24.02.2014.
16. That brings us to the next question as to whether the High
Court was justified in setting aside the order of the Sessions
Judge and allowing the application filed by PWs 4 and 5 for their
re-examination. For ready reference Section 311 of the Cr.P.C. is
as under:
“311. Power to summon material
witness, or examine person present.-
Any Court may, at any stage of any inquiry,
trial or other proceeding under this Code,
summon any person as a witness, or
examine any person in attendance, though
not summoned as a witness, or recall and
re-examine any person already examined;
and the Court shall summon and examine or
recall and re-examine any such person if his
evidence appears to it to be essential to the
just decision of the case”.
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17. In order to enable the court to find out the truth and render
a just decision, the salutary provisions of Section 311 are enacted
whereunder any court by exercising its discretionary authority at
any stage of inquiry, trial or other proceeding can summon any
person as witness or examine any person in attendance though
not summoned as a witness or recall or re-examine any person
already examined who are expected to be able to throw light
upon the matter in dispute. The object of the provision as a
whole is to do justice not only from the point of view of the
accused and the prosecution but also from the point of view of an
orderly society. This power is to be exercised only for strong and
valid reasons and it should be exercised with caution and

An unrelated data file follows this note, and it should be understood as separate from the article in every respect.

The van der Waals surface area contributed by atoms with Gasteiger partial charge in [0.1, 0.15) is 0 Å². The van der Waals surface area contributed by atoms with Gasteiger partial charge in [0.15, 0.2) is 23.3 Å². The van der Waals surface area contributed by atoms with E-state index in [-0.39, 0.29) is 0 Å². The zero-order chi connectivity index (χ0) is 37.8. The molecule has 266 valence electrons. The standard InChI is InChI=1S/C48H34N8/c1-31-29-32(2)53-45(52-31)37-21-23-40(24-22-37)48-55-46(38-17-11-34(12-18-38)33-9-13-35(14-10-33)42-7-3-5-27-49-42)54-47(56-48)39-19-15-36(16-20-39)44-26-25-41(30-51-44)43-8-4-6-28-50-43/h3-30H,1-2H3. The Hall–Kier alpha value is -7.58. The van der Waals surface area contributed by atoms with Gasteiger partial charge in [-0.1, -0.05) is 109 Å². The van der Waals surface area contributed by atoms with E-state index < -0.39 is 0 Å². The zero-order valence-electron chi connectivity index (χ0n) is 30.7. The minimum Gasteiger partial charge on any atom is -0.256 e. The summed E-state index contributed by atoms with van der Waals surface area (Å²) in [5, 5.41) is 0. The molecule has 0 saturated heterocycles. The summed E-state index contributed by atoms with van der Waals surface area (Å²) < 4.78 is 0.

circumspection. Recall is not a matter of course and the
discretion given to the court has to be exercised judicially to
prevent failure of justice. Therefore, the reasons for exercising
this power should be spelt out in the order.
18. In Vijay Kumar v. State of Uttar Pradesh and Anr.,
(2011) 8 SCC 136, this Court while explaining scope and ambit of
Section 311 has held as under:-
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“Though Section 311 confers vast discretion
upon the court and is expressed in the widest
possible terms, the discretionary power
under the said section can be invoked only
for the ends of justice. Discretionary power
should be exercised consistently with the
provisions of CrPC and the principles of
criminal law. The discretionary power
conferred under Section 311 has to be
exercised judicially for reasons stated by the
court and not arbitrarily or capriciously”.
19. In Zahira Habibullah Sheikh (5) and Anr. v. State of
Gujarat and Others, (2006) 3 SCC 374, this Court has
considered the concept underlining under Section 311 as under:-